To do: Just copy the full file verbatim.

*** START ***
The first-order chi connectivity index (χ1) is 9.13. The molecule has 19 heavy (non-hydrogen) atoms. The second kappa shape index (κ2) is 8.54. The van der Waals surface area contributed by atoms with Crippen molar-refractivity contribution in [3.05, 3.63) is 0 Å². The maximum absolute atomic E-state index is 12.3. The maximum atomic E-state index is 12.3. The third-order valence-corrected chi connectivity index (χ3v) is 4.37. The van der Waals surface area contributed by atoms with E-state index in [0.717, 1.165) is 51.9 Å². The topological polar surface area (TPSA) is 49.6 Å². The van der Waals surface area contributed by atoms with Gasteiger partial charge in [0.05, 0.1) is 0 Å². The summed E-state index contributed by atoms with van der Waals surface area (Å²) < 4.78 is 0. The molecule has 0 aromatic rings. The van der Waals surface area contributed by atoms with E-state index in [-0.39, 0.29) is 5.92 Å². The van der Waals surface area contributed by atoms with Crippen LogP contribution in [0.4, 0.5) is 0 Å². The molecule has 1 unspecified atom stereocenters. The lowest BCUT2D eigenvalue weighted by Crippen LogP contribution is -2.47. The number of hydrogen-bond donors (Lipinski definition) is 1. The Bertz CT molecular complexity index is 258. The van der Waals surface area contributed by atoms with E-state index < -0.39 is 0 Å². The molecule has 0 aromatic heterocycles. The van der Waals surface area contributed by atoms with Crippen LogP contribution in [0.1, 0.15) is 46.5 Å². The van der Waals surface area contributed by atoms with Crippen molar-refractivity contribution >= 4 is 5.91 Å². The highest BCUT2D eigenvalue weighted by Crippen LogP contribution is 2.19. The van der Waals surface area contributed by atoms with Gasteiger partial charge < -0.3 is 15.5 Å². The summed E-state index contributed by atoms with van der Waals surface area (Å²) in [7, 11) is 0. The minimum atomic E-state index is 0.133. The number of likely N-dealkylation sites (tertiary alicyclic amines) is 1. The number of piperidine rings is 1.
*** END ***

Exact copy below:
The first-order chi connectivity index (χ1) is 9.13. The molecule has 19 heavy (non-hydrogen) atoms. The second kappa shape index (κ2) is 8.54. The van der Waals surface area contributed by atoms with Crippen molar-refractivity contribution in [3.05, 3.63) is 0 Å². The maximum absolute atomic E-state index is 12.3. The maximum atomic E-state index is 12.3. The third-order valence-corrected chi connectivity index (χ3v) is 4.37. The van der Waals surface area contributed by atoms with E-state index in [0.717, 1.165) is 51.9 Å². The topological polar surface area (TPSA) is 49.6 Å². The van der Waals surface area contributed by atoms with Gasteiger partial charge in [0.05, 0.1) is 0 Å². The summed E-state index contributed by atoms with van der Waals surface area (Å²) < 4.78 is 0. The molecule has 0 aromatic rings. The van der Waals surface area contributed by atoms with E-state index in [-0.39, 0.29) is 5.92 Å². The van der Waals surface area contributed by atoms with Crippen LogP contribution in [0.4, 0.5) is 0 Å². The molecule has 1 unspecified atom stereocenters. The lowest BCUT2D eigenvalue weighted by Crippen LogP contribution is -2.47. The number of hydrogen-bond donors (Lipinski definition) is 1. The Bertz CT molecular complexity index is 258. The van der Waals surface area contributed by atoms with E-state index < -0.39 is 0 Å². The molecule has 0 aromatic heterocycles. The van der Waals surface area contributed by atoms with Crippen LogP contribution in [0.1, 0.15) is 46.5 Å². The van der Waals surface area contributed by atoms with Crippen molar-refractivity contribution >= 4 is 5.91 Å². The highest BCUT2D eigenvalue weighted by Crippen LogP contribution is 2.19. The van der Waals surface area contributed by atoms with Gasteiger partial charge < -0.3 is 15.5 Å². The summed E-state index contributed by atoms with van der Waals surface area (Å²) in [7, 11) is 0. The minimum atomic E-state index is 0.133. The number of likely N-dealkylation sites (tertiary alicyclic amines) is 1. The number of piperidine rings is 1.